Mr. Callewaert, who was working on U of M’s integrated assessment, also had an opportunity to see an actual HVHF well in Michigan (the one pictured throughout this post) that was about to use a LVWW for completion and he declined the invitation. The Garfield 1-25 HD1 well in Garfield Township was about to be completed by Halliburton when Mr. Callewaert contacted one of RMP’s key contributing volunteers. Mr. Callewaert was offered a chance to see the process but declined and said that he had already visited a hydraulically fractured well in Otsego County with Erik Bauss who was working as a shill for EID at the time. Erik Bauss was on the payroll of the API working for their hydraulic fracturing promotional arm. Erik knows very little about hydraulic fracturing and unfortunately showed Mr. Callewaert & Mr. Schwank an Antrim well with a two-inch diameter well bore made from parts that can be acquired at Home Depot. RMP has often made the analogy of an Antrim well to a Collingwood well as something akin to a mouse & a blue whale; both are technically mammals and have some similar characteristics, but they’re very different animals. The API’s EID still to this day spends $millions$ in prime time advertising, like a child with his fingers crossed behind his back, saying that an Antrim well is in essence the same as a Collingwood well for their marketing purposes because they both use hydraulic fracturing for completion. Mr. Callewaert had an opportunity to witness an HVHF well completion using an LVWW, which is something that will never again be done in Michigan, and he instead missed that opportunity in order to visit an Antrim well with a paid promoter of hydraulic fracturing from EID.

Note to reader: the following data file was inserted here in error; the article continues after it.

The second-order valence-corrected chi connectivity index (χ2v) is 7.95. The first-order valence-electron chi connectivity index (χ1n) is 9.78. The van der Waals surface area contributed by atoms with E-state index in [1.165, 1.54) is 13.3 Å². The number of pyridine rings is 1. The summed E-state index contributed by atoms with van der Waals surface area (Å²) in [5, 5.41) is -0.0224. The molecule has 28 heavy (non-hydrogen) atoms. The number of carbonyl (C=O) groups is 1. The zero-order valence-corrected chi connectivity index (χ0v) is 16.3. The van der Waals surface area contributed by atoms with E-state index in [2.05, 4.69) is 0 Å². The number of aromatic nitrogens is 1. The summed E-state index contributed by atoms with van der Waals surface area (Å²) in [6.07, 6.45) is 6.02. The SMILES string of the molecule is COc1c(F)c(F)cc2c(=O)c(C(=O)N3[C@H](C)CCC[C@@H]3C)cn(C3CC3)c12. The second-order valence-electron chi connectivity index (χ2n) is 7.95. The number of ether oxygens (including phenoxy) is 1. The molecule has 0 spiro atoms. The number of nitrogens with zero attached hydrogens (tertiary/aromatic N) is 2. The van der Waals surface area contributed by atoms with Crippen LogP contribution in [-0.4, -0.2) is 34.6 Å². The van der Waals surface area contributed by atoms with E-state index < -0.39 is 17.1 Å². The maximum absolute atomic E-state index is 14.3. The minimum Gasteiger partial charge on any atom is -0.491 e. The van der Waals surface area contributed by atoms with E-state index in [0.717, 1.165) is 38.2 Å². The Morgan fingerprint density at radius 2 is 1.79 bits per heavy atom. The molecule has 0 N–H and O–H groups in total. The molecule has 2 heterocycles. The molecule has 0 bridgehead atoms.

It’s disheartening to have our community-based data and research be ignored by those who say they’re focused on community-based research. To ignore data that stands on its own two feet that clearly shows something was erroneous and not ask for or provide substantiation was a biting mistake. For Mr. Callewaert to not even ask questions of where the MDEQ data came from or how it was supported exacerbated that mistake. Mr. Callewaert’s actions let me know exactly what to expect in the integrity of the Graham Institute’s IA; it was going to be fundamentally flawed and ill timed, which it was.